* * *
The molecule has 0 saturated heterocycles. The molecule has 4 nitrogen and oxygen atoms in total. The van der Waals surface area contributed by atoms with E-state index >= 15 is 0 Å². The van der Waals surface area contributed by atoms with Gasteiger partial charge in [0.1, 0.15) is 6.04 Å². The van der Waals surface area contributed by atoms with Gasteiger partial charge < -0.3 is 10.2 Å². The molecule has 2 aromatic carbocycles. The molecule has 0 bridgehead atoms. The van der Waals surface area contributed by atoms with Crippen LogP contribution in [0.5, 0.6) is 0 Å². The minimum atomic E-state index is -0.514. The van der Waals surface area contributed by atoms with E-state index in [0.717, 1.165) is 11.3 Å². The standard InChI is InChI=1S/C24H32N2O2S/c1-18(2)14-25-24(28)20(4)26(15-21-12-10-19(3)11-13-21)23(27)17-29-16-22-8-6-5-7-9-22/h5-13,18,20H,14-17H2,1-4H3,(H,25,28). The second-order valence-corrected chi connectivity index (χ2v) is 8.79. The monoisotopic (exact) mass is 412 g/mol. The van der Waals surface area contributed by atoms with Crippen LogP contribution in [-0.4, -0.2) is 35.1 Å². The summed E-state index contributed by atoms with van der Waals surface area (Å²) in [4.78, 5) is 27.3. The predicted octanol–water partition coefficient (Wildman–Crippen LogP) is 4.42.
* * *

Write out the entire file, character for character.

The molecule has 0 saturated heterocycles. The molecule has 4 nitrogen and oxygen atoms in total. The van der Waals surface area contributed by atoms with E-state index >= 15 is 0 Å². The van der Waals surface area contributed by atoms with Gasteiger partial charge in [0.1, 0.15) is 6.04 Å². The van der Waals surface area contributed by atoms with Gasteiger partial charge < -0.3 is 10.2 Å². The molecule has 2 aromatic carbocycles. The molecule has 0 bridgehead atoms. The van der Waals surface area contributed by atoms with Crippen LogP contribution in [0.5, 0.6) is 0 Å². The minimum atomic E-state index is -0.514. The van der Waals surface area contributed by atoms with E-state index in [0.717, 1.165) is 11.3 Å². The standard InChI is InChI=1S/C24H32N2O2S/c1-18(2)14-25-24(28)20(4)26(15-21-12-10-19(3)11-13-21)23(27)17-29-16-22-8-6-5-7-9-22/h5-13,18,20H,14-17H2,1-4H3,(H,25,28). The second-order valence-corrected chi connectivity index (χ2v) is 8.79. The monoisotopic (exact) mass is 412 g/mol. The van der Waals surface area contributed by atoms with Crippen LogP contribution in [-0.4, -0.2) is 35.1 Å². The summed E-state index contributed by atoms with van der Waals surface area (Å²) in [4.78, 5) is 27.3. The predicted octanol–water partition coefficient (Wildman–Crippen LogP) is 4.42.